Nanaz Amini is a trained oncology pharmacist with a background in laboratory work and clinical training at the US Food and Drug Administration.  She uses this expanded knowledge base to inform her consultations about problems and hurdles that arise during cancer treatment, some of which go beyond the traditional areas of oncology pharmacy.
At the Angeles Clinic and Research Institute, Nanaz is responsible for ordering all of the drugs for both research and general clinic, and for overseeing infusions at both sites. In addition, she oversees the dispensing of drugs for the 25 or 30 clinical trials in various phases of development.  She participates in discussions about eligibility for clinical trials, consulting on dosing and dose reductions, and mixing of chemotherapy drugs, as well as all clinical trials for blinded studies.  She is also the point person for trying to obtain compassionate drugs for patients who meet certain requirements.  “I am a jack of all trades,” she said.
She is spearheading a major initiative to develop an oral chemotherapy pharmacy on site, which would provide “one-stop shopping” for patients.  “This would make it easier and more comforting for cancer patients and ease the psychological burdens,” she said.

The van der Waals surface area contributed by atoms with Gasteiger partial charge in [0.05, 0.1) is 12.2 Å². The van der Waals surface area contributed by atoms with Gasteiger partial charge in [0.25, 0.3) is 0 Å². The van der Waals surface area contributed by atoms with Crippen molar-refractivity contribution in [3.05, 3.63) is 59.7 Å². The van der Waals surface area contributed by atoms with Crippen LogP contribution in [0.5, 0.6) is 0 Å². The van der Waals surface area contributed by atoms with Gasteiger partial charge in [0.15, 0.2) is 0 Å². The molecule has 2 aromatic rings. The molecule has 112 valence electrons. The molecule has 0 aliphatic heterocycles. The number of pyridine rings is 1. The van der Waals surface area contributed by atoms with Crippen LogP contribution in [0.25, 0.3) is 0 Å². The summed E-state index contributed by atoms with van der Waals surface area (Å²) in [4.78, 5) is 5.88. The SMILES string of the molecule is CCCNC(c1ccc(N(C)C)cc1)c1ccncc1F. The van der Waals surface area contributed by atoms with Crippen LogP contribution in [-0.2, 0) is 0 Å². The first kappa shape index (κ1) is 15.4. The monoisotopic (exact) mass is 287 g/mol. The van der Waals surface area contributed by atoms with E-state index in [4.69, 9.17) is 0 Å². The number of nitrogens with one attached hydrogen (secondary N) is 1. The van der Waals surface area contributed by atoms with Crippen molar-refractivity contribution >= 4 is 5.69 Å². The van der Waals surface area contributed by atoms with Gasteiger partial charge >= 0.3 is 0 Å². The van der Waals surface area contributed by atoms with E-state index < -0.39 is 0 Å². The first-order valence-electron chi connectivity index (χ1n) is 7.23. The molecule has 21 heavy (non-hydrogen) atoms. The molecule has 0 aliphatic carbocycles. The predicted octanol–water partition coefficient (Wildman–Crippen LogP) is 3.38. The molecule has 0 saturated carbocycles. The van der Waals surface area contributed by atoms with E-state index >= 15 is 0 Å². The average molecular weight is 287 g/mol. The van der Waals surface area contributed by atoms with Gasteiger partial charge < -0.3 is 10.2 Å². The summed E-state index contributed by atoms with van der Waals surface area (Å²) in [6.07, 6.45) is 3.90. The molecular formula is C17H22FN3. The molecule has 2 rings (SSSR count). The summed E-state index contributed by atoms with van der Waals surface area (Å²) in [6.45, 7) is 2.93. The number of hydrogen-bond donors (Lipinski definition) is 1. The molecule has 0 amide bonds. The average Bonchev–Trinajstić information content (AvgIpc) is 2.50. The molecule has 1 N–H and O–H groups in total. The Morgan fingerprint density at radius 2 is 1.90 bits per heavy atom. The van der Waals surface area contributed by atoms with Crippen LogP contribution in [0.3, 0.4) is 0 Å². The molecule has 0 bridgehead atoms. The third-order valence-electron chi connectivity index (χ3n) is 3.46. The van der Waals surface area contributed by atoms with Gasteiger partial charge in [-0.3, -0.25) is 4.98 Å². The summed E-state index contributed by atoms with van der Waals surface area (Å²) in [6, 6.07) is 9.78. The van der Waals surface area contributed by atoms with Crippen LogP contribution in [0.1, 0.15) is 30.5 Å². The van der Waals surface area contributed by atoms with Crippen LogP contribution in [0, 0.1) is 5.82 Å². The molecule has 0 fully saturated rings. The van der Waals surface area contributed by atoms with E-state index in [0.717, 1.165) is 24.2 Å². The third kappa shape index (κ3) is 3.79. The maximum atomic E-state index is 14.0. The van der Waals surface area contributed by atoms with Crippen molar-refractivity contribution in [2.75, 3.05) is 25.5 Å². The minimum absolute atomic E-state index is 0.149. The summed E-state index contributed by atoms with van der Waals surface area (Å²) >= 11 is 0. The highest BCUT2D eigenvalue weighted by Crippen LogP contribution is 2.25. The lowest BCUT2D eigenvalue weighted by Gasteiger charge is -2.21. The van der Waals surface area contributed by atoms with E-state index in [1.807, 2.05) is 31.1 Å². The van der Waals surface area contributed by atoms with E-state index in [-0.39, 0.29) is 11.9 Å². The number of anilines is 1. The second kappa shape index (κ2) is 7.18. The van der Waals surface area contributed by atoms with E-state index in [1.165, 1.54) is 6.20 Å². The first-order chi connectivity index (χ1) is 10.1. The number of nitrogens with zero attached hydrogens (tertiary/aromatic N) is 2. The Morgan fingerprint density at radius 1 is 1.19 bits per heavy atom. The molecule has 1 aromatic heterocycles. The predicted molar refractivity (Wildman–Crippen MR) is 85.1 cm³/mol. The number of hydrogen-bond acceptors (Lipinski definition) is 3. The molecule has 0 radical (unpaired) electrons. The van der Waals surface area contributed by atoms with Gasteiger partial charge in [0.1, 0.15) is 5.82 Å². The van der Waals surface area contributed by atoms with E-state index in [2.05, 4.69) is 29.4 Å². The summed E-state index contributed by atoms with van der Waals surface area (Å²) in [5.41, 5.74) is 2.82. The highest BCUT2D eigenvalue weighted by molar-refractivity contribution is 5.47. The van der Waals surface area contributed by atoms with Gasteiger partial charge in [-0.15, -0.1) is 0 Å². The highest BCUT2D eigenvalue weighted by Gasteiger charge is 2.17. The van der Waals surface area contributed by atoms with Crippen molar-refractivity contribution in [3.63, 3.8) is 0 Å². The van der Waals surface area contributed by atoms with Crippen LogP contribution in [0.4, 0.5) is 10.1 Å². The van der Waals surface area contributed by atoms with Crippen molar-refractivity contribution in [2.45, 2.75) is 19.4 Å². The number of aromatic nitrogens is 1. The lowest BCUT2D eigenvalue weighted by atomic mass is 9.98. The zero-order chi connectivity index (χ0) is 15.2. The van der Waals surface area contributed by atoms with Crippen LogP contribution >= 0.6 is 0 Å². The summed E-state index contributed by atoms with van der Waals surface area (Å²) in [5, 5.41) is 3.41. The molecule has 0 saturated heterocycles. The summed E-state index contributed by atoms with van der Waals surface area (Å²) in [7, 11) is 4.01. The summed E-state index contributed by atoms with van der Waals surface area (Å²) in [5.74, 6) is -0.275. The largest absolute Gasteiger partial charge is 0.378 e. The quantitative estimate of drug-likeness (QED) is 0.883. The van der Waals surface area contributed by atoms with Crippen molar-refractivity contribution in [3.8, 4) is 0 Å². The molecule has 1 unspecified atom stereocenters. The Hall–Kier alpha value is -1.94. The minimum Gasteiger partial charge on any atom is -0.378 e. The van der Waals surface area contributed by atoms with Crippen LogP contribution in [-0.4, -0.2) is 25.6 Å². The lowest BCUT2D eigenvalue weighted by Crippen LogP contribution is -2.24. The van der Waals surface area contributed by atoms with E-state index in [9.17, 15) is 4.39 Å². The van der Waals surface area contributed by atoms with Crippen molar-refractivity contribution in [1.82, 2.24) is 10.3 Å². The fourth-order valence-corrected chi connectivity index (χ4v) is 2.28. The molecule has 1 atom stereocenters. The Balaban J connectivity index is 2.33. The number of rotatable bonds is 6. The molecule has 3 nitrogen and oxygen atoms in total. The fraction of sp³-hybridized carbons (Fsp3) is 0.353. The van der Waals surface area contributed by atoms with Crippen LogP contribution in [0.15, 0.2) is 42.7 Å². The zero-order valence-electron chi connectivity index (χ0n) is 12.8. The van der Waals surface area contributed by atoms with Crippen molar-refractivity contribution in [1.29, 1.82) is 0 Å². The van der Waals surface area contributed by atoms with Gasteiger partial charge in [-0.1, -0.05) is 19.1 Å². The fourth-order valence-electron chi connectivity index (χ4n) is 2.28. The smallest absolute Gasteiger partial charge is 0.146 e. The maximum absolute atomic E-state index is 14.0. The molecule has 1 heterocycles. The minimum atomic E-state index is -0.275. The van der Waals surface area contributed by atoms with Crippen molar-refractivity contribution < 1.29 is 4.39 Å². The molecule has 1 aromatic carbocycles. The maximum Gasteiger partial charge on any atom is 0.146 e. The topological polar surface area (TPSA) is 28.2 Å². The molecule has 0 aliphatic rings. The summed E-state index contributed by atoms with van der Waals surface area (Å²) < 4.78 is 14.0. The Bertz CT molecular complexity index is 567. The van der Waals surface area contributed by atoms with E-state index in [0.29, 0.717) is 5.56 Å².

Her goals in treating patients are to make the treatment as pleasant as possible, manage the side effects, provide patient education at a level that patients can understand, and overcome hurdles to accessing the best care driven evidence-based medicine.  This can mean negotiating with insurance companies to approve certain off-label treatments.

“We want to give every patient we treat individualized care,” she emphasized. Patience and empathy are key professional skills in her role as oncology pharmacist.  “Building a good rapport with patients is essential, and I am always available to discuss any concerns, many are not drug related,” she added, for example, anxiety about a port-a-cath.  “A patient is not just a number. The human touch is key, you need to consider the patient’s context, that is, age-related concerns. An older patient has different issues than a middle-aged one, “she noted.
Nanaz is involved in clinical trials of cutting-edge therapies, including BRAF inhibitors, MEK inhibitors, and PD-1 antibodies.  About 35 % to 50% of these trials are in early stages.
Omid Hamid, M.D., Chief of Clinical Research at the Angeles Clinic, nominated Nanaz for the T.O.P Pharmacist Award based on the following, “She has integrated herself into the fabric of clinical care and research at our institute.  With the advent of new treatments, such as PD-1 antibodies, she has worked to assure patients will receive these
paradigm-shifting therapies and helped patient accrual to clinical trials and patients’ understanding of therapy.  Through her conduct and dedication, our small research institute has done many special things, including multiple national and international presentations.  She has continued to educating her peers and become a leader in her field.  We are fortunate to have this special person.